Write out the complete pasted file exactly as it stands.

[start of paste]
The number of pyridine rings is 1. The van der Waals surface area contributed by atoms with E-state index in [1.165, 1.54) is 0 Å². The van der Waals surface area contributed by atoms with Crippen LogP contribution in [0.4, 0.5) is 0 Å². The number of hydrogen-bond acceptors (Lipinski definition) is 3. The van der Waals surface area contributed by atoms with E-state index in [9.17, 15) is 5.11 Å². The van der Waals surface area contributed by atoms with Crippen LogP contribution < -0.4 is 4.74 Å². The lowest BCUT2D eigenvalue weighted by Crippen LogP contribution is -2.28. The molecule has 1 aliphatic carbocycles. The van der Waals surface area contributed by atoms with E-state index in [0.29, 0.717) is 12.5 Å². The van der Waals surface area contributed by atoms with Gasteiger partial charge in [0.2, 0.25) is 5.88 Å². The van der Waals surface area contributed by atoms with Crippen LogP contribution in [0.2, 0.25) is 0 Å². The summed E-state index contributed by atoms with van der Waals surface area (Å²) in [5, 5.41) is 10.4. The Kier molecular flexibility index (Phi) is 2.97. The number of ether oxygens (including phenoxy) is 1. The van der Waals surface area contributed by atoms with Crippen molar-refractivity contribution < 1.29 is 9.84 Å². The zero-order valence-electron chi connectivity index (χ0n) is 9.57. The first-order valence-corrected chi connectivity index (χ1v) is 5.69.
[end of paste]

The number of pyridine rings is 1. The van der Waals surface area contributed by atoms with E-state index in [1.165, 1.54) is 0 Å². The van der Waals surface area contributed by atoms with Crippen LogP contribution in [0.4, 0.5) is 0 Å². The number of hydrogen-bond acceptors (Lipinski definition) is 3. The van der Waals surface area contributed by atoms with E-state index in [9.17, 15) is 5.11 Å². The van der Waals surface area contributed by atoms with Crippen LogP contribution < -0.4 is 4.74 Å². The lowest BCUT2D eigenvalue weighted by Crippen LogP contribution is -2.28. The molecule has 1 aliphatic carbocycles. The van der Waals surface area contributed by atoms with E-state index in [0.29, 0.717) is 12.5 Å². The van der Waals surface area contributed by atoms with Gasteiger partial charge in [0.2, 0.25) is 5.88 Å². The van der Waals surface area contributed by atoms with Crippen LogP contribution in [0.2, 0.25) is 0 Å². The summed E-state index contributed by atoms with van der Waals surface area (Å²) in [5, 5.41) is 10.4. The Kier molecular flexibility index (Phi) is 2.97. The number of ether oxygens (including phenoxy) is 1. The van der Waals surface area contributed by atoms with Crippen molar-refractivity contribution < 1.29 is 9.84 Å². The zero-order valence-electron chi connectivity index (χ0n) is 9.57. The first-order valence-corrected chi connectivity index (χ1v) is 5.69.